It has been an extremely hectic “Summer of Chess” for the Chess Club and Scholastic Center of Saint Louis, starting way back in mid-June with live commentary of Paris/Leuven and finishing strong in August with the Saint Louis Rapid and Blitz, featuring the all-mighty Garry Kasparov and an astonishing performance by Armenia's Levon Aronian.
As things cool down from these events, the club takes a small respite before organizing another important event.
With schools resuming around the country, it is a perfect time for the third Strong Chess Classic, the series of chess tournaments geared towards not-yet-elite grandmasters that are used for training and practice. I've had the pleasure of inviting the field, and I'd like to go through the thought process that goes into organizing an event like this.
Primarily, one must remember the purpose of these events. The main goal is for the Strong Classic tournaments to provide a platform for the U.S. Women's Olympic team, aspiring members of the U.S. Olympic team, and collegiate players around the country to improve and measure themselves against top quality players from around the World. Having many countries represented is a must when considering who to invite. From the U.S. Women's Olympic team, we will have Tatev Abrahamyan, without a doubt the strongest woman player in America who has yet to gain the U.S. Championship title. From the aspiring members of the U.S. Olympic team, we have Awonder Liang and Daniel Naroditsky. Awonder is America's youngest grandmaster, while Daniel is a few dozen rating points away from being a member of the Olympic squad.
The collegiate scene is again well represented. From universities around St. Louis, we have Aleksandr Shimanov from Webster University and Dariusz Swiercz and Yaro Zherebukh from Saint Louis University. Choosing players from the rest of the world to participate in the event is the difficult part. Thanks to the previous two editions, the tournament series has become incredibly popular, with players asking for a spot on the next event months in advance.
As mentioned in previous articles, tournaments of this strength, for grand masters who are not yet in the top-50, are quite rare, and players seek these types of opportunities to play. One of the most interesting players in the field certainly is Ju Wenjun, from China. She is a former Women's World Champion and the second strongest female player on the planet, rating just behind her compatriot, Hou Yifan. This will be Wenjun's first time in St. Louis, a young woman who is already a superstar.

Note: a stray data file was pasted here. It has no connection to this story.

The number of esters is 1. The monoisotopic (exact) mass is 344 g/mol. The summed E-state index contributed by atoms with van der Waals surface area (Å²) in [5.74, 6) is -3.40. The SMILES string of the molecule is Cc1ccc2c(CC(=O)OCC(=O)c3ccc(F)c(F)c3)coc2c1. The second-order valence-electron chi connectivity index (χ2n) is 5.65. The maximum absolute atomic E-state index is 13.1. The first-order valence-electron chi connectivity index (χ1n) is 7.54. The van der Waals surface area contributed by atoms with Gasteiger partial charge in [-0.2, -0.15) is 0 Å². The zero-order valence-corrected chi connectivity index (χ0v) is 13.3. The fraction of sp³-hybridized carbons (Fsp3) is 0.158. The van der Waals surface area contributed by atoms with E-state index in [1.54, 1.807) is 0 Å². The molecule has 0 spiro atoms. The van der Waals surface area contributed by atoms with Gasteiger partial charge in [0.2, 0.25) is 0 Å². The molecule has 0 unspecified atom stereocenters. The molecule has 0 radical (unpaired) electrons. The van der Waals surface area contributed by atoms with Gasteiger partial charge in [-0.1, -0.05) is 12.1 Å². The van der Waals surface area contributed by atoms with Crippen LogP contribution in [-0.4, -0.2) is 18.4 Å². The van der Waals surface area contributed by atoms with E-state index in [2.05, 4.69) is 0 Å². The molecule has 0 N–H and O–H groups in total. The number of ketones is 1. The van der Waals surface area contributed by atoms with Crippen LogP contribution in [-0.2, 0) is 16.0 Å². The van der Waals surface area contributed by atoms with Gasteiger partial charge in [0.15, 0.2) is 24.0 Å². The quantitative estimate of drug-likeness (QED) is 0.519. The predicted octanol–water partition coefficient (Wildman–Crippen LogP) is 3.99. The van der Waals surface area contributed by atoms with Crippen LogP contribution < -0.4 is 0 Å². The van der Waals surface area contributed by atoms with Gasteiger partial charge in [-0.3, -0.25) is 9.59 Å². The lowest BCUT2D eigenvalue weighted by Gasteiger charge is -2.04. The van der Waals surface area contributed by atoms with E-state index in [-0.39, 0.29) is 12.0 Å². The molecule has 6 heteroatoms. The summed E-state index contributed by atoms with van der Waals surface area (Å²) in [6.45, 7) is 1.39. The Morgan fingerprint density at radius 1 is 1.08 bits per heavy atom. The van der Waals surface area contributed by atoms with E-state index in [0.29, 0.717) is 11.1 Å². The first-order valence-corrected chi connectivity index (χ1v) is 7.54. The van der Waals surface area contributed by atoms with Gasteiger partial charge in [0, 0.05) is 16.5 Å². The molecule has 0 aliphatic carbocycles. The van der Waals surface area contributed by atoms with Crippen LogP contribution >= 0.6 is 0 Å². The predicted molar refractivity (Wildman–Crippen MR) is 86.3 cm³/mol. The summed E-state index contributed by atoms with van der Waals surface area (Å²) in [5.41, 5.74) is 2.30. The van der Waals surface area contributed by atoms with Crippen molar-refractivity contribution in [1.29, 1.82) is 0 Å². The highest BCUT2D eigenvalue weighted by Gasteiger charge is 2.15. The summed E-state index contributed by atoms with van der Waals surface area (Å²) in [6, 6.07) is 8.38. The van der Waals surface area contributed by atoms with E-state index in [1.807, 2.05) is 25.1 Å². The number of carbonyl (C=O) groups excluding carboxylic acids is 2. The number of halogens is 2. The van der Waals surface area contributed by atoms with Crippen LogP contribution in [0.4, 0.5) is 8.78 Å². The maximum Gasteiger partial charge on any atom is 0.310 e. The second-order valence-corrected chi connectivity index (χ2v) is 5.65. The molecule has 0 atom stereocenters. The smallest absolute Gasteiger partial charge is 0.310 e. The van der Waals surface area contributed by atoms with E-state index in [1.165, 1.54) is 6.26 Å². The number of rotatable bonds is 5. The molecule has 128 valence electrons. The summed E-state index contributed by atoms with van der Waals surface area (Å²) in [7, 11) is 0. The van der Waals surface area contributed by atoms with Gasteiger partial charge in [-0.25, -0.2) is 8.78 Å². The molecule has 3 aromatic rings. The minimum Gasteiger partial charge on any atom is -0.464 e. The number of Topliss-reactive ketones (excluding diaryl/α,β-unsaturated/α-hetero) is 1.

Some familiar faces for American chess will be making a return. The winner of the 2017 World Open, Tigran Petrosian, named after the former World Chess Champion, will be traveling from far-away Armenia to compete in this event. Georg Meier, former European Team Champion with Germany and a former participant in American collegiate events, will also be making a return. To make this event truly world wide, will be Alan Pichot from Buenos Aires. A member of Argentina's Olympic team and an ambitious and young player, he will certainly be looking to fight for the first spots.
This event certainly will not garner the attention that the World Cup, soon to be held in Tbilisi, Georgia, will accrue, but it is an important stepping stone for many of these players. When Awonder Liang or Tatev Abrahamyan accumulate future successes, they will be looking back at these events as one of the catalysts to where they land.
The tournament begins at the CCSCSL on Sept. 6 and runs until Sept. 14 with daily rounds at 1 p.m. Information will be updated at www.uschesschamps.com
Alejandro Ramirez earned his grandmaster title by the age of 15. That achievement set Ramirez as the first Centro-American to earn the elite GM title. Ramirez is the new coach of the Saint Louis University Chess Team and a regular live broadcast commentator, in both English and Spanish, for the Chess Club and Scholastic Center of Saint Louis.